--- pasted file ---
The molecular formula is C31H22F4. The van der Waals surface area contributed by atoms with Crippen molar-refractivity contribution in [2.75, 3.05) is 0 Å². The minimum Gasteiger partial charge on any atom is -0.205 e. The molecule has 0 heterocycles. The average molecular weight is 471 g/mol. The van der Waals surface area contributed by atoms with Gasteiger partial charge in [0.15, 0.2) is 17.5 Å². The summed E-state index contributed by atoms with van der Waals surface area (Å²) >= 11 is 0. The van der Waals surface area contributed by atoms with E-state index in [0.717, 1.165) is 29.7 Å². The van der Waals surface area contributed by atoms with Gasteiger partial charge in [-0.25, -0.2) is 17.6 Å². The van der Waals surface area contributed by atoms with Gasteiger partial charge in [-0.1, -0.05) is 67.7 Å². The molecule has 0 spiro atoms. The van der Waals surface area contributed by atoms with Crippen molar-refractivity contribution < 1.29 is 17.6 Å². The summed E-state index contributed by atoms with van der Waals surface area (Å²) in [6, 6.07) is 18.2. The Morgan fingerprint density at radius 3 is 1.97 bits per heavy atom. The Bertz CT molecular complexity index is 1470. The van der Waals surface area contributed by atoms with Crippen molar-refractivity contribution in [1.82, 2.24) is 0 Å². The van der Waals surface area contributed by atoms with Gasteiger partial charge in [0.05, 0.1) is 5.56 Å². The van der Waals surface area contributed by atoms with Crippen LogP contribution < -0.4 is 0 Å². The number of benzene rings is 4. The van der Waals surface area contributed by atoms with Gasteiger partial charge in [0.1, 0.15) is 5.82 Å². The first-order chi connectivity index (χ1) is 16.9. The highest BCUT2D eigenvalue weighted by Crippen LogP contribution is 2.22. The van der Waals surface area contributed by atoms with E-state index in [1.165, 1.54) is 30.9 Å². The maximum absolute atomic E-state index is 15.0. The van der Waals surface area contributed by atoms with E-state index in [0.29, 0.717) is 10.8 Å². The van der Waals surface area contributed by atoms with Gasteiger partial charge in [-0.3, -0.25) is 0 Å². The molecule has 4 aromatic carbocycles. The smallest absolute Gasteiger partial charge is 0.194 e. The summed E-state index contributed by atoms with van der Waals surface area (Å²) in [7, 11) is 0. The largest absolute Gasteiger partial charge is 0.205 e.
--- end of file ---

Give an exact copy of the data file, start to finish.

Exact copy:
The molecular formula is C31H22F4. The van der Waals surface area contributed by atoms with Crippen molar-refractivity contribution in [2.75, 3.05) is 0 Å². The minimum Gasteiger partial charge on any atom is -0.205 e. The molecule has 0 heterocycles. The average molecular weight is 471 g/mol. The van der Waals surface area contributed by atoms with Gasteiger partial charge in [0.15, 0.2) is 17.5 Å². The summed E-state index contributed by atoms with van der Waals surface area (Å²) >= 11 is 0. The van der Waals surface area contributed by atoms with E-state index in [0.717, 1.165) is 29.7 Å². The van der Waals surface area contributed by atoms with Gasteiger partial charge in [-0.25, -0.2) is 17.6 Å². The van der Waals surface area contributed by atoms with Gasteiger partial charge in [-0.1, -0.05) is 67.7 Å². The molecule has 0 spiro atoms. The van der Waals surface area contributed by atoms with Crippen molar-refractivity contribution < 1.29 is 17.6 Å². The summed E-state index contributed by atoms with van der Waals surface area (Å²) in [6, 6.07) is 18.2. The Morgan fingerprint density at radius 3 is 1.97 bits per heavy atom. The Bertz CT molecular complexity index is 1470. The van der Waals surface area contributed by atoms with Crippen molar-refractivity contribution in [1.82, 2.24) is 0 Å². The van der Waals surface area contributed by atoms with Gasteiger partial charge in [0.05, 0.1) is 5.56 Å². The van der Waals surface area contributed by atoms with Crippen LogP contribution < -0.4 is 0 Å². The number of benzene rings is 4. The van der Waals surface area contributed by atoms with Gasteiger partial charge in [0.1, 0.15) is 5.82 Å². The first-order chi connectivity index (χ1) is 16.9. The highest BCUT2D eigenvalue weighted by Crippen LogP contribution is 2.22. The van der Waals surface area contributed by atoms with E-state index in [1.165, 1.54) is 30.9 Å². The maximum absolute atomic E-state index is 15.0. The van der Waals surface area contributed by atoms with E-state index in [0.29, 0.717) is 10.8 Å². The van der Waals surface area contributed by atoms with Gasteiger partial charge in [-0.3, -0.25) is 0 Å². The molecule has 4 aromatic carbocycles. The smallest absolute Gasteiger partial charge is 0.194 e. The summed E-state index contributed by atoms with van der Waals surface area (Å²) in [7, 11) is 0. The largest absolute Gasteiger partial charge is 0.205 e.